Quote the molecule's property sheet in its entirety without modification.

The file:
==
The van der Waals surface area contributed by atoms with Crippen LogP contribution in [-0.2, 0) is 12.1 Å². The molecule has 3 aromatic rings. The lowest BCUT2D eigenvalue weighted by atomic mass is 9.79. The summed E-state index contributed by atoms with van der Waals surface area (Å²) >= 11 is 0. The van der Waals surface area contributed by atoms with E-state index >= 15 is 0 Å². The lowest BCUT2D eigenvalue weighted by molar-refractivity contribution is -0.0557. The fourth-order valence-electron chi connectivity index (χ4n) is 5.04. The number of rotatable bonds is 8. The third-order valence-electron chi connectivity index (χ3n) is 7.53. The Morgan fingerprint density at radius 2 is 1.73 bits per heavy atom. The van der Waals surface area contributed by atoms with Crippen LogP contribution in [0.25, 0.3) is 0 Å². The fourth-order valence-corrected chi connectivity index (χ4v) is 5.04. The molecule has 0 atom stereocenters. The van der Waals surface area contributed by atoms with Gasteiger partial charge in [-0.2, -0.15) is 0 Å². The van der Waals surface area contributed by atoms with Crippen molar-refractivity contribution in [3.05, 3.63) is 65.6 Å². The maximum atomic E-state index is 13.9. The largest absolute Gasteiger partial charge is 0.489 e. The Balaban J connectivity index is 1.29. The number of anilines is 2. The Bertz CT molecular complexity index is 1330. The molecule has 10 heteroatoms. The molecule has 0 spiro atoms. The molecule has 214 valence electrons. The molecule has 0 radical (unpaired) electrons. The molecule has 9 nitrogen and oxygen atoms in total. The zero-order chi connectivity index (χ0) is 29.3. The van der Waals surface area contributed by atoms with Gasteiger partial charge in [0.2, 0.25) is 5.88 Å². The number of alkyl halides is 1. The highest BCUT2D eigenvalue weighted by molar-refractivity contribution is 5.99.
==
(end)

The van der Waals surface area contributed by atoms with Crippen LogP contribution in [-0.2, 0) is 12.1 Å². The molecule has 3 aromatic rings. The lowest BCUT2D eigenvalue weighted by atomic mass is 9.79. The summed E-state index contributed by atoms with van der Waals surface area (Å²) >= 11 is 0. The van der Waals surface area contributed by atoms with E-state index >= 15 is 0 Å². The lowest BCUT2D eigenvalue weighted by molar-refractivity contribution is -0.0557. The fourth-order valence-electron chi connectivity index (χ4n) is 5.04. The number of rotatable bonds is 8. The third-order valence-electron chi connectivity index (χ3n) is 7.53. The Morgan fingerprint density at radius 2 is 1.73 bits per heavy atom. The van der Waals surface area contributed by atoms with Crippen LogP contribution in [0.25, 0.3) is 0 Å². The fourth-order valence-corrected chi connectivity index (χ4v) is 5.04. The molecule has 0 atom stereocenters. The van der Waals surface area contributed by atoms with Gasteiger partial charge in [-0.2, -0.15) is 0 Å². The van der Waals surface area contributed by atoms with Crippen molar-refractivity contribution in [3.05, 3.63) is 65.6 Å². The maximum atomic E-state index is 13.9. The largest absolute Gasteiger partial charge is 0.489 e. The Balaban J connectivity index is 1.29. The number of anilines is 2. The Bertz CT molecular complexity index is 1330. The molecule has 10 heteroatoms. The molecule has 0 spiro atoms. The molecule has 214 valence electrons. The molecule has 0 radical (unpaired) electrons. The molecule has 9 nitrogen and oxygen atoms in total. The zero-order chi connectivity index (χ0) is 29.3. The van der Waals surface area contributed by atoms with Gasteiger partial charge in [0.2, 0.25) is 5.88 Å². The number of alkyl halides is 1. The highest BCUT2D eigenvalue weighted by molar-refractivity contribution is 5.99.